>> the robber won't be visiting this branch or any bank soon. he pleads guilty to the bank robbery and is sentenced to three years behind bars followed by three years of parole. and that's enough of a reward for nicholson. he says despite being fired, if he had it to do all over again, he would. coming up, a convenience store owner makes a startling delegation. >> i said, please, don't shoot me. >> when "caught on camera," what would you do, continues. gave it greater horsepower and best in class 38 mpg highway... ...advanced headlights... ...and zero gravity seats? yeah, that would be cool. ♪ introducing the completely reimagined nissan altima. it's our most innovative altima ever. nissan. innovation that excites. ♪ nissan. innovation that excites. an accident doesn't have to slow you down.
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convenience stores are notorious targets for thieves. >> it's a change of job, you know, i'm here long time in this community. i'm here last 15 years. >> mohammad owns the shirley's express convenience store on new york's long island. he says he maintains a loyal following of customers and has managed to dodge a big bullet in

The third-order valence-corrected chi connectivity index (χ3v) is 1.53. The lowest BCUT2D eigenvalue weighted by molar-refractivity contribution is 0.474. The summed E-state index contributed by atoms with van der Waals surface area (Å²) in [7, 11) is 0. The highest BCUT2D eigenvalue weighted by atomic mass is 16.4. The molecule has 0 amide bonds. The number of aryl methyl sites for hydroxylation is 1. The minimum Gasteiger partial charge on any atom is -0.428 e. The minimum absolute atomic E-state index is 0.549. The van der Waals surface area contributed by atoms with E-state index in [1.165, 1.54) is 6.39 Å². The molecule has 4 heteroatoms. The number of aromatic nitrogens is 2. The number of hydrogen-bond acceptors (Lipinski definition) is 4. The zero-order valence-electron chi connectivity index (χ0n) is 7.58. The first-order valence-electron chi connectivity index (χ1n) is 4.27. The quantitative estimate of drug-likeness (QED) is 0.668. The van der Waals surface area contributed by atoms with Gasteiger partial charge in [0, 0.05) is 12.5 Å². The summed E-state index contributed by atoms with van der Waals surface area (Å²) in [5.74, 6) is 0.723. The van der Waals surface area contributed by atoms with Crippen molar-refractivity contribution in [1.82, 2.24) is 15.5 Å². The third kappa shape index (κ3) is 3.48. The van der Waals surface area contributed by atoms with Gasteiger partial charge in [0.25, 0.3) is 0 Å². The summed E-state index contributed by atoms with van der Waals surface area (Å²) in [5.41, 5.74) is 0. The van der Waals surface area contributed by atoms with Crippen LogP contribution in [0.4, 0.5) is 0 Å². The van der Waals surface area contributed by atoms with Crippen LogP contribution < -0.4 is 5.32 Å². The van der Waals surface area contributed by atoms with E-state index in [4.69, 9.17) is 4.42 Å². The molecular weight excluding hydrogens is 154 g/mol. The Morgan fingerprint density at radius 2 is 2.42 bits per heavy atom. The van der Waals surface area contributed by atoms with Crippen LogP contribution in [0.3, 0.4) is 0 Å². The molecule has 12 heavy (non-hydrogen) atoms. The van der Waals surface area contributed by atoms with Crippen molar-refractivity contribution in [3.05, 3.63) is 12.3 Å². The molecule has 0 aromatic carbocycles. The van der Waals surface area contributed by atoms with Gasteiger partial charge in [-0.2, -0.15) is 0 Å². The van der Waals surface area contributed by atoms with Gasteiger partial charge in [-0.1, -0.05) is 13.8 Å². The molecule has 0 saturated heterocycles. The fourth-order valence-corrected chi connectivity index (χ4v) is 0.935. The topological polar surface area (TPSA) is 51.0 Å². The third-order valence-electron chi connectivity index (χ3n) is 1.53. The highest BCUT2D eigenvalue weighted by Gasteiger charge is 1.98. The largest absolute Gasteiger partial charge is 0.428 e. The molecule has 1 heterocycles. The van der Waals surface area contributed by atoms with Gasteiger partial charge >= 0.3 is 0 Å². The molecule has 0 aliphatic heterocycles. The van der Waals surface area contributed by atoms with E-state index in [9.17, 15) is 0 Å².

his line of work -- getting robbed -- until now. it's just past midnight and mohammed is finishing up some paperwork before locking up for the night. >> my head is just like this, down on my paperwork. and the guy come quick and say, give me the money, give me the money. >> the robber tosses the phone violently and waves a baseball bat, threatening mohammad. >> he said hurry up, give me the money. i said, hold on, let me get the money. >> one wrong move by mohammad could have deadly consequences. convenience store murders are near the top of the list of workplace slayings in the u.s. every year. and now the phone is across the room so he can't call the cops. but the clerk has been hiding something from the robber with the menacing bat. he's got a weapon of his own, a big gun under the counter. what would you do in this situation? would you fight back? break out the gun? or just give the man threatening